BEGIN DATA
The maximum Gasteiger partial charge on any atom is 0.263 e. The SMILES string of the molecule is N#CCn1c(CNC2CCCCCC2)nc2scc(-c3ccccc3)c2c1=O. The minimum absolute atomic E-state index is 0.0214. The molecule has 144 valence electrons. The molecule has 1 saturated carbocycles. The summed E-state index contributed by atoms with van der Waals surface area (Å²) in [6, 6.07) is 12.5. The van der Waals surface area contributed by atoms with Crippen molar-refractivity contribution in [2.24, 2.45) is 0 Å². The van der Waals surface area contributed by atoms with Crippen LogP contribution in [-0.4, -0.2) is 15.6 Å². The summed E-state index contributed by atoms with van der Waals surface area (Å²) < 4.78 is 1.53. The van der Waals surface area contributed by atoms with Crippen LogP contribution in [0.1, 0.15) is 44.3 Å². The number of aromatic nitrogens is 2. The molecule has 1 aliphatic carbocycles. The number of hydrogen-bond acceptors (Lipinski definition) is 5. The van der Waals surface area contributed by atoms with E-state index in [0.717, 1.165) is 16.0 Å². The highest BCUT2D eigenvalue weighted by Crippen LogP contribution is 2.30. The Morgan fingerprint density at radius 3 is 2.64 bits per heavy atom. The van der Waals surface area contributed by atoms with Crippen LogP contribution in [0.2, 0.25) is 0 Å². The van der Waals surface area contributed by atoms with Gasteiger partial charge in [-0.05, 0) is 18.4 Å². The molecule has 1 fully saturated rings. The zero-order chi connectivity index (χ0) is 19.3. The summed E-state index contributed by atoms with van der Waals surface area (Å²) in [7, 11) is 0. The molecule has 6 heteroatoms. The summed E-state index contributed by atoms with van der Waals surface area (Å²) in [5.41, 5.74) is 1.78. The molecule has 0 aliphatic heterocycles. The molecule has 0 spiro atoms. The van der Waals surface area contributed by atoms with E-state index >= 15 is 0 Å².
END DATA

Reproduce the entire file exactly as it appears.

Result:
The maximum Gasteiger partial charge on any atom is 0.263 e. The SMILES string of the molecule is N#CCn1c(CNC2CCCCCC2)nc2scc(-c3ccccc3)c2c1=O. The minimum absolute atomic E-state index is 0.0214. The molecule has 144 valence electrons. The molecule has 1 saturated carbocycles. The summed E-state index contributed by atoms with van der Waals surface area (Å²) in [6, 6.07) is 12.5. The van der Waals surface area contributed by atoms with Crippen molar-refractivity contribution in [2.24, 2.45) is 0 Å². The van der Waals surface area contributed by atoms with Crippen LogP contribution in [-0.4, -0.2) is 15.6 Å². The summed E-state index contributed by atoms with van der Waals surface area (Å²) < 4.78 is 1.53. The van der Waals surface area contributed by atoms with Crippen LogP contribution in [0.1, 0.15) is 44.3 Å². The number of aromatic nitrogens is 2. The molecule has 1 aliphatic carbocycles. The number of hydrogen-bond acceptors (Lipinski definition) is 5. The van der Waals surface area contributed by atoms with E-state index in [0.717, 1.165) is 16.0 Å². The highest BCUT2D eigenvalue weighted by Crippen LogP contribution is 2.30. The Morgan fingerprint density at radius 3 is 2.64 bits per heavy atom. The van der Waals surface area contributed by atoms with Crippen LogP contribution in [0.2, 0.25) is 0 Å². The van der Waals surface area contributed by atoms with Gasteiger partial charge in [-0.05, 0) is 18.4 Å². The molecule has 1 fully saturated rings. The zero-order chi connectivity index (χ0) is 19.3. The summed E-state index contributed by atoms with van der Waals surface area (Å²) in [7, 11) is 0. The molecule has 6 heteroatoms. The summed E-state index contributed by atoms with van der Waals surface area (Å²) in [5.41, 5.74) is 1.78. The molecule has 0 aliphatic heterocycles. The molecule has 0 spiro atoms. The van der Waals surface area contributed by atoms with E-state index >= 15 is 0 Å².